The only coin that was circulated widely in early medieval England was the silver penny. Gold coins and larger silver coins were only struck very occasionally as religious offering pieces, and round halfpennies were only struck intermittently. The silver penny of the later Anglo-Saxon period was probably equivalent to £20 to £25 in modern terms. Although the economy was less heavily based on cash payments than today, there was a clear need in the eleventh and twelfth centuries for smaller coins.
Rather than issue smaller coins, it was thought simpler to cut pennies into halves and quarters. The majority of coin designs throughout the period had a cross on the reverse and, by lining a chisel up along the limbs of the cross, it was possible to make a neat division. Cut halves and farthings are very common, and because they are usually neatly cut it is thought that the cutting may often have taken place at the mint before they were issued. The term 'farthing' literally means 'a fourth part' or 'quarter' in Old English, and later came to be used of coins which were struck to the value of a quarter of a penny.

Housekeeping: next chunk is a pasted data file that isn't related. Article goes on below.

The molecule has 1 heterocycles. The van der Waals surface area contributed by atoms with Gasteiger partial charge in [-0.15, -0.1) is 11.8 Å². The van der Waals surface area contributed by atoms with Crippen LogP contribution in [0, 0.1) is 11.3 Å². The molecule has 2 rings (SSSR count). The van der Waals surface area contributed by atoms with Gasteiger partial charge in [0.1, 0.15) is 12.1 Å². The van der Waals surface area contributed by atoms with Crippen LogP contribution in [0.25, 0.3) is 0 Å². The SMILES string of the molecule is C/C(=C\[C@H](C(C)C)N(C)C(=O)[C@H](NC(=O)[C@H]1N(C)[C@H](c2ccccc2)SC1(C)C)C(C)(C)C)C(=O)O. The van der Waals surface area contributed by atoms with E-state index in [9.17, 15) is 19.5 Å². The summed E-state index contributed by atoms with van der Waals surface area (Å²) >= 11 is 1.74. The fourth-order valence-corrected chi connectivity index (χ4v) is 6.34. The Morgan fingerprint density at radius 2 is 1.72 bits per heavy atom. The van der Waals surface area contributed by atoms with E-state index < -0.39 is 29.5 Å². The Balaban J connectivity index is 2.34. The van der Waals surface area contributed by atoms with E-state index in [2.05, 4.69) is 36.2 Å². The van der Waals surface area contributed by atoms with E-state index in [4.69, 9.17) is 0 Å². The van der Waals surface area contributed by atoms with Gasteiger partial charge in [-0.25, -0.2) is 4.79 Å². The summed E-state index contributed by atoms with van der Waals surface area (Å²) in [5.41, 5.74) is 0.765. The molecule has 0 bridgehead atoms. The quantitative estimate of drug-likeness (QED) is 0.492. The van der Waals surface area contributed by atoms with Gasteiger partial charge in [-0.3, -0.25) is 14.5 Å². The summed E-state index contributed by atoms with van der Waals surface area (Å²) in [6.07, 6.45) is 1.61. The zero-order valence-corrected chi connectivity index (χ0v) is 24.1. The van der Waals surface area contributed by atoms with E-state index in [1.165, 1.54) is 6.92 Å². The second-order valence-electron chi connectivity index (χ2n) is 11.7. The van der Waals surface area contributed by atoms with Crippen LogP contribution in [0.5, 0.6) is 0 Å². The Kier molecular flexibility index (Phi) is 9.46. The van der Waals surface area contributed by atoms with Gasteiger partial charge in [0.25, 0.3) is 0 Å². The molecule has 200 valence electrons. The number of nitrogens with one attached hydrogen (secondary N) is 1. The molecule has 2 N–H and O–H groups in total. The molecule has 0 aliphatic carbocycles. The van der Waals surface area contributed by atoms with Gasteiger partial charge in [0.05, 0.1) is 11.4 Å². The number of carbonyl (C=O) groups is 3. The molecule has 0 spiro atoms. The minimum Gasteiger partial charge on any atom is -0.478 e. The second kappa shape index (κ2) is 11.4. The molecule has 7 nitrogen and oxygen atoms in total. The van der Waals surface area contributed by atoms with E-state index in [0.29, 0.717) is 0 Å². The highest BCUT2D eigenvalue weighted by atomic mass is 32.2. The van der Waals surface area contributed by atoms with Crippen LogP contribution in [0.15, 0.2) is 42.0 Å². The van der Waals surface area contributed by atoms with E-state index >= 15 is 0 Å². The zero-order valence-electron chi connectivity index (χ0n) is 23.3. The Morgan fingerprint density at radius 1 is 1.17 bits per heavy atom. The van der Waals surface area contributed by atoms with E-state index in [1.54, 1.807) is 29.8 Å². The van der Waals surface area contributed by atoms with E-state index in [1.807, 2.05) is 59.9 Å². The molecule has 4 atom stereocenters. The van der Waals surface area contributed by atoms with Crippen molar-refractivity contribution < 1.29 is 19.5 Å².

This example was issued by King Edward 'the Confessor' (reigned 1042-66).